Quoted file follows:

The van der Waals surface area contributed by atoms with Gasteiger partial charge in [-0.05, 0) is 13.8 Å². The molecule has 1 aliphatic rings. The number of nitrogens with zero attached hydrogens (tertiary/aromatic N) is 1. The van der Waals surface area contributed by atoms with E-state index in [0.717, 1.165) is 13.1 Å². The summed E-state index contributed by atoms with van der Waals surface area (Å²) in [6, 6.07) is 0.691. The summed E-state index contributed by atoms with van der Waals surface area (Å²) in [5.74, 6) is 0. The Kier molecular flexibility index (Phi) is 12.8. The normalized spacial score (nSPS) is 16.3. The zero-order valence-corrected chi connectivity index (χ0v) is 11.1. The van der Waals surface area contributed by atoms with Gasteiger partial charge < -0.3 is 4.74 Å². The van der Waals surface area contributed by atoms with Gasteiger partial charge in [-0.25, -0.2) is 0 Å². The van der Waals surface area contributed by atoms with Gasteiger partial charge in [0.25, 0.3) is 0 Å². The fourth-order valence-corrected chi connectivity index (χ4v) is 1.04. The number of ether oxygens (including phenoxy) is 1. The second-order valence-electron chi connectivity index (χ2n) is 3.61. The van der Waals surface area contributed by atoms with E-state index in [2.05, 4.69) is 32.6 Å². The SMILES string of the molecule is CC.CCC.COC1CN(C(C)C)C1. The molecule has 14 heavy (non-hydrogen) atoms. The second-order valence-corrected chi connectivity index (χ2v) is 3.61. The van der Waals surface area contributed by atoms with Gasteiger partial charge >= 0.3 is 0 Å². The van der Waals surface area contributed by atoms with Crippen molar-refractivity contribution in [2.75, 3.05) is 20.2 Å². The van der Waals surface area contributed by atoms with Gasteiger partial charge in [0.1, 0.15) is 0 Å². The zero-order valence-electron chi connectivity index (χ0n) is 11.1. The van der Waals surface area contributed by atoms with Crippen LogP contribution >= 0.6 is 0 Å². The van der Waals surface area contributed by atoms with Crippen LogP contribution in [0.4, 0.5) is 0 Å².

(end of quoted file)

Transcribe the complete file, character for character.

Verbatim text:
The van der Waals surface area contributed by atoms with Gasteiger partial charge in [-0.05, 0) is 13.8 Å². The molecule has 1 aliphatic rings. The number of nitrogens with zero attached hydrogens (tertiary/aromatic N) is 1. The van der Waals surface area contributed by atoms with E-state index in [0.717, 1.165) is 13.1 Å². The summed E-state index contributed by atoms with van der Waals surface area (Å²) in [6, 6.07) is 0.691. The summed E-state index contributed by atoms with van der Waals surface area (Å²) in [5.74, 6) is 0. The Kier molecular flexibility index (Phi) is 12.8. The normalized spacial score (nSPS) is 16.3. The zero-order valence-corrected chi connectivity index (χ0v) is 11.1. The van der Waals surface area contributed by atoms with Gasteiger partial charge < -0.3 is 4.74 Å². The van der Waals surface area contributed by atoms with Gasteiger partial charge in [-0.25, -0.2) is 0 Å². The van der Waals surface area contributed by atoms with Gasteiger partial charge in [0.25, 0.3) is 0 Å². The fourth-order valence-corrected chi connectivity index (χ4v) is 1.04. The number of ether oxygens (including phenoxy) is 1. The second-order valence-electron chi connectivity index (χ2n) is 3.61. The van der Waals surface area contributed by atoms with E-state index in [2.05, 4.69) is 32.6 Å². The SMILES string of the molecule is CC.CCC.COC1CN(C(C)C)C1. The molecule has 14 heavy (non-hydrogen) atoms. The second-order valence-corrected chi connectivity index (χ2v) is 3.61. The van der Waals surface area contributed by atoms with Gasteiger partial charge >= 0.3 is 0 Å². The van der Waals surface area contributed by atoms with Crippen molar-refractivity contribution in [2.75, 3.05) is 20.2 Å². The van der Waals surface area contributed by atoms with Gasteiger partial charge in [0.1, 0.15) is 0 Å². The zero-order valence-electron chi connectivity index (χ0n) is 11.1. The van der Waals surface area contributed by atoms with Crippen LogP contribution >= 0.6 is 0 Å². The van der Waals surface area contributed by atoms with Crippen LogP contribution in [0.4, 0.5) is 0 Å².